Indian Americans, religious leaders condemn Lahore attack

Washington, Mar 29: Influential US lawmakers, religious leaders and Indian Americans today strongly condemned the ghastly terrorist attack in Lahore that killed 72 Pakistanis.

"The barbaric attack in Pakistan is an outrage and I condemn this heinous act of terror in the strongest the possible terms," said Congresswoman Grace Meng after Sunday's attack, one of the worst to hit the country since the Peshawar school massacre in 2014.

Also read: Lahore blast: Pakistan in mourning, Sharif vows to avenge the attack

US lawmakers condemn Lahore attack

"Those responsible for this attack are cowards, and I hope that these evil and gutless people are swiftly brought to justice. I call on US officials to help Pakistan with any assistance needed in that effort and United States stands with Pakistan at this difficult time," Meng said.

Senator Rob Portman said "the cowardly attack targeting Christians on Easter Sunday is yet another example of the threat radical Islamic terrorism poses to Christians and other religious minorities and to the principle of religious freedom Americans hold dear".

"The United States has a moral obligation to stand up for these communities who are being persecuted for their religious faith," he said.

"There are simply no words that can fully capture the immeasurable horror of seeing a children's playground turned into a place of slaughter," said Archbishop Joseph E Kurtz, president of the US Conference of Catholic Bishops in a letter to Archbishop Joseph Coutts, president of the Catholic Bishops' Conference of Pakistan.

Also read: After Lahore carnage, military goes after terrorists

Leaders of the Hindu American Foundation (HAF) joined the global chorus deploring the attack. "Our thoughts and prayers are with the victims and their families," said Samir Kalra, HAF senior director and Human Rights Fellow.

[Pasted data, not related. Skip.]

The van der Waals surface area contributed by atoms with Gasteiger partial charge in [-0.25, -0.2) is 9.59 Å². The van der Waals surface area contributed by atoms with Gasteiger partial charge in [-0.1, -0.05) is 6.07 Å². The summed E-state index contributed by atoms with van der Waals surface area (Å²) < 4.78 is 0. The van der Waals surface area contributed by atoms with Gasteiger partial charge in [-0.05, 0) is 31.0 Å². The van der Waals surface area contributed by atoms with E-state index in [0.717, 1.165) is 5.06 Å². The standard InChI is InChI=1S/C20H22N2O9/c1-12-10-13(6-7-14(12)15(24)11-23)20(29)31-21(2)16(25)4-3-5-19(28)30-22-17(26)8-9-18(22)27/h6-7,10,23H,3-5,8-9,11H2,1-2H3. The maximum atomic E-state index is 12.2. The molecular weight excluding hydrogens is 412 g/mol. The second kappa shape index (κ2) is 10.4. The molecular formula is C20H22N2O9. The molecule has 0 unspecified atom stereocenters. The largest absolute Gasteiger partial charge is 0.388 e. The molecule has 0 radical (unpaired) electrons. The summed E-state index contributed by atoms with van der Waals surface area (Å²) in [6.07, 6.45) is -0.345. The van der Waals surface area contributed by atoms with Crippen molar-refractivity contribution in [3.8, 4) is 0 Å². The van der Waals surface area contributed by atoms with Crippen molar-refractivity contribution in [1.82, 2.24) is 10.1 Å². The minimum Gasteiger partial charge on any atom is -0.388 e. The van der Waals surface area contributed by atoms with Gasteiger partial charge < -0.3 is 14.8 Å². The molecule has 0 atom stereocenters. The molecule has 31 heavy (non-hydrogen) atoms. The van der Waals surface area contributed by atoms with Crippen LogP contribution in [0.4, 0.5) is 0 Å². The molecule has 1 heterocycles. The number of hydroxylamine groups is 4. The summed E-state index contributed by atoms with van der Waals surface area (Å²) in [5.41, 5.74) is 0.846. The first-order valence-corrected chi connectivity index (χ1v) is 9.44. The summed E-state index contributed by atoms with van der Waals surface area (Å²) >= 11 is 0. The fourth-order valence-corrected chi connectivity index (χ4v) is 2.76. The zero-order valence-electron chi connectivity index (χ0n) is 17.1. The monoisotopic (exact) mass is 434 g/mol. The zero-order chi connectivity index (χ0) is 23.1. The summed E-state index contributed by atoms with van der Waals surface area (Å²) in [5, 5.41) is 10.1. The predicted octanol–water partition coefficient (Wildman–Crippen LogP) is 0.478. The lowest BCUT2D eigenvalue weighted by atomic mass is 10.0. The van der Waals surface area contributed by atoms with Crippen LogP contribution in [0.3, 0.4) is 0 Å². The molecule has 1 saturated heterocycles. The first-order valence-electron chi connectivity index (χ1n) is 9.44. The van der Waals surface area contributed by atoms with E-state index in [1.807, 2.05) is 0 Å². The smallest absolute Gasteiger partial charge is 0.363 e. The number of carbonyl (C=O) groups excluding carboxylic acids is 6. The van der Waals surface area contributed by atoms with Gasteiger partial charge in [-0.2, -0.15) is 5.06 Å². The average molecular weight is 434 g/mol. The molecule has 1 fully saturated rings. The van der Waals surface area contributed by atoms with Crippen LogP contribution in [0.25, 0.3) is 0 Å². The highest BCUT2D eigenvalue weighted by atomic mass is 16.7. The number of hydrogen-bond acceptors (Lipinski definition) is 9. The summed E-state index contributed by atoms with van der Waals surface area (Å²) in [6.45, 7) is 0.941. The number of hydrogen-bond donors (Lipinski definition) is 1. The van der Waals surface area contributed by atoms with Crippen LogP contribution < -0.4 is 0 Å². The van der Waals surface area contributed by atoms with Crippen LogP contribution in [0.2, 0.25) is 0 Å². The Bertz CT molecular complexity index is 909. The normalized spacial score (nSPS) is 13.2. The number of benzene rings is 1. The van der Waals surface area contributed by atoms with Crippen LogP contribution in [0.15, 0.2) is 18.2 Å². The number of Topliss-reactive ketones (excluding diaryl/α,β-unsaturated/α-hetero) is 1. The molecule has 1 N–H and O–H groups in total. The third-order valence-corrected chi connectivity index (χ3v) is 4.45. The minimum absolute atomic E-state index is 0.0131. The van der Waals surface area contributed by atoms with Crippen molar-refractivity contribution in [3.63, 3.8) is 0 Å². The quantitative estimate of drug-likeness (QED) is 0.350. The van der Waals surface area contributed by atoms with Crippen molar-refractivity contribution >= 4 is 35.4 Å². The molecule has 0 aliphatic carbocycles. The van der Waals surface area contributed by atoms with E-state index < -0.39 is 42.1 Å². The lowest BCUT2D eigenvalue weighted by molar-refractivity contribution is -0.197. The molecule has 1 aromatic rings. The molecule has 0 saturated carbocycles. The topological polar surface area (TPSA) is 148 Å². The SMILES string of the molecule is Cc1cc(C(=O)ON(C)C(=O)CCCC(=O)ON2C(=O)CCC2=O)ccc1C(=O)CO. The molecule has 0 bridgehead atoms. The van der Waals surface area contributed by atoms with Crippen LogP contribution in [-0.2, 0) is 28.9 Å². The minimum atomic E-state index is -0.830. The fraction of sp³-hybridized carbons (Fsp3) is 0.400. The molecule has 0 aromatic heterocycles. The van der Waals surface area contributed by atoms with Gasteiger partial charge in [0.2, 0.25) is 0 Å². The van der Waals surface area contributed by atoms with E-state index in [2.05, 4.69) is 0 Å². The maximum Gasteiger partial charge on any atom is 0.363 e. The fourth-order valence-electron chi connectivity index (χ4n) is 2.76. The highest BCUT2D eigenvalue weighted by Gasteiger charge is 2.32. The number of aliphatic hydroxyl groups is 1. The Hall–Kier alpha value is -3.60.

"Pakistan's duplicitous game of placating violent religious extremists and failing to crack down on terrorism is having tragic internal consequences. Religious minorities are often the primary victims, but all citizens of Pakistan are paying the price as Islamists attempt to further their goal of enforcing Sharia law," Kalra said.

"We fear that these large scale attacks targeting religious minorities in Pakistan will become the norm," said Jay Kansara, HAF director of government relations adding "the United States must stop placating Pakistan's requests for military equipment, which will only advance their territorial aggression towards Afghanistan and India rather than combat actual terrorist threats within its own borders".

"Religious extremism which culminates in any form of violence must be rejected by all and the full weight of the law must be brought to bear on it in order for the perpetrators to be brought to justice," said the Sikh American Council.


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